Improving relationships begins with communication.

How you talk to your spouse, partner, children, and neighbors is the core of your conversation style.

Close relationships is one area of life where using positive psychology can make a big difference. According to Shelly Gable, associate professor of psychology at the University of California-Santa Barbara, an important key to understanding a relationship’s strength is how it works in good times, not just whether it withstands the bad. Partners’ reactions to each other’s good news can better predict the quality of a relationship (and whether it will endure) than can a partners’ reactions to bad news.

The 3 wrong ways and 1 right way: Gable has found that out of four possible ways to respond to a partner’s positive news, only one the "active-constructive response" is good. Couples whose partners react in any of three less positive ways are at greater risk of separating.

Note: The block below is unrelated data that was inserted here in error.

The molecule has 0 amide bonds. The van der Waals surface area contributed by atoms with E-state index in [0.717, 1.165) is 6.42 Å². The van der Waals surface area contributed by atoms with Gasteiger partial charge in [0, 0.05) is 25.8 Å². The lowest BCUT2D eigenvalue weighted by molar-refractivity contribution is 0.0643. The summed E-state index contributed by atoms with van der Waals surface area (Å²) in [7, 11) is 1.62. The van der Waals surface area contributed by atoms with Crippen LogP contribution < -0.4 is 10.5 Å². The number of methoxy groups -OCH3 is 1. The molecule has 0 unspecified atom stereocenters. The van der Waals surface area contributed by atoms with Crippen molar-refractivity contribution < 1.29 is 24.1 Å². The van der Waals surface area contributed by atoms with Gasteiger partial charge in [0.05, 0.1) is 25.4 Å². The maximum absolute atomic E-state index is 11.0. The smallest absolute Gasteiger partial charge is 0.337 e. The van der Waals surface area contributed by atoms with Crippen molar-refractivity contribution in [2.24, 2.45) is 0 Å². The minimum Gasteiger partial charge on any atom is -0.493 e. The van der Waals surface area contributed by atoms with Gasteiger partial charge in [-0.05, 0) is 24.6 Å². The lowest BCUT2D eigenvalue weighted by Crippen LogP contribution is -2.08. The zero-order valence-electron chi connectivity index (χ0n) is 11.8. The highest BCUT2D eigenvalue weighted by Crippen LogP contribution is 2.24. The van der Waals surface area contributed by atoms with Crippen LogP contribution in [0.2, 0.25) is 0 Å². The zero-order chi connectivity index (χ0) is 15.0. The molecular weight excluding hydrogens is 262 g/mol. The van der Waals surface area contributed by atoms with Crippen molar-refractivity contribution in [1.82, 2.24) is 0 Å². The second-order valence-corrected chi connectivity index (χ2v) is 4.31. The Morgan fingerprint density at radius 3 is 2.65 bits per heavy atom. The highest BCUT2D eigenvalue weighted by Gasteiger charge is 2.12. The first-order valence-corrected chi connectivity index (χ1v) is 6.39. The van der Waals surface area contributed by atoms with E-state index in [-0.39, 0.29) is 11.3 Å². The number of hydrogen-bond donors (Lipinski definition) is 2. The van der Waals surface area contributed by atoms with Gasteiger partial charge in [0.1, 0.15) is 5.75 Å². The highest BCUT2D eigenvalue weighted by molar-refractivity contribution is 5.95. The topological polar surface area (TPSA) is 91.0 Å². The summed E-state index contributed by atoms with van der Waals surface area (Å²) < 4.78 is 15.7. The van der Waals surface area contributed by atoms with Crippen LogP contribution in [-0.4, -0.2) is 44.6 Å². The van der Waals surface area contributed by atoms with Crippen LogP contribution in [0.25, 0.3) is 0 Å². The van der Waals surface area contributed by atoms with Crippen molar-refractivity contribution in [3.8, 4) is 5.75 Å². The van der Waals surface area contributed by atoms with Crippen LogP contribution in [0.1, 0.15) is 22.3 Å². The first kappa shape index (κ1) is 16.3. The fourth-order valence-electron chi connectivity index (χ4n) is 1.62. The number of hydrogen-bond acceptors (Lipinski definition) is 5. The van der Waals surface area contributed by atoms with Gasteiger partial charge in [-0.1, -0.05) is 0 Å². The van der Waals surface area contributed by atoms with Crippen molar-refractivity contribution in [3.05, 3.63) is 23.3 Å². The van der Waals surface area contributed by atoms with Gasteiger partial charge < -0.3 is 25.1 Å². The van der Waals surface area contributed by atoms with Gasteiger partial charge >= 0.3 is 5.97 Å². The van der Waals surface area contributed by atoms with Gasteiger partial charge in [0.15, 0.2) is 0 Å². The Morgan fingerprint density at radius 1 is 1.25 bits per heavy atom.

Consider the following example Gable gives to illustrate: Your significant other comes home, beaming, and announces that he/she just got a great promotion at work. You could react with:

1. Active-constructive response. "That’s great, you’ve earned it, I’m so proud of you!" followed by questions. Conveys enthusiasm, support, and interest.

2. Passive-constructive response. "Great job, honey!" then shifting to the next topic. Like dinner.

3. Active-destructive response (what Gable dubs "finding the cloud in a silver lining response"). "Wow! Does this mean you’ll be working later hours? Are they going to be paying you more? I can’t believe they picked you out of all the candidates." Generally deflating.

4. Passive-destructive response. Can take either of two forms: "Wow! Wait until I tell you what happened to me today," which is very self-focused, or, "What’s for dinner?"—Ignoring the event altogether.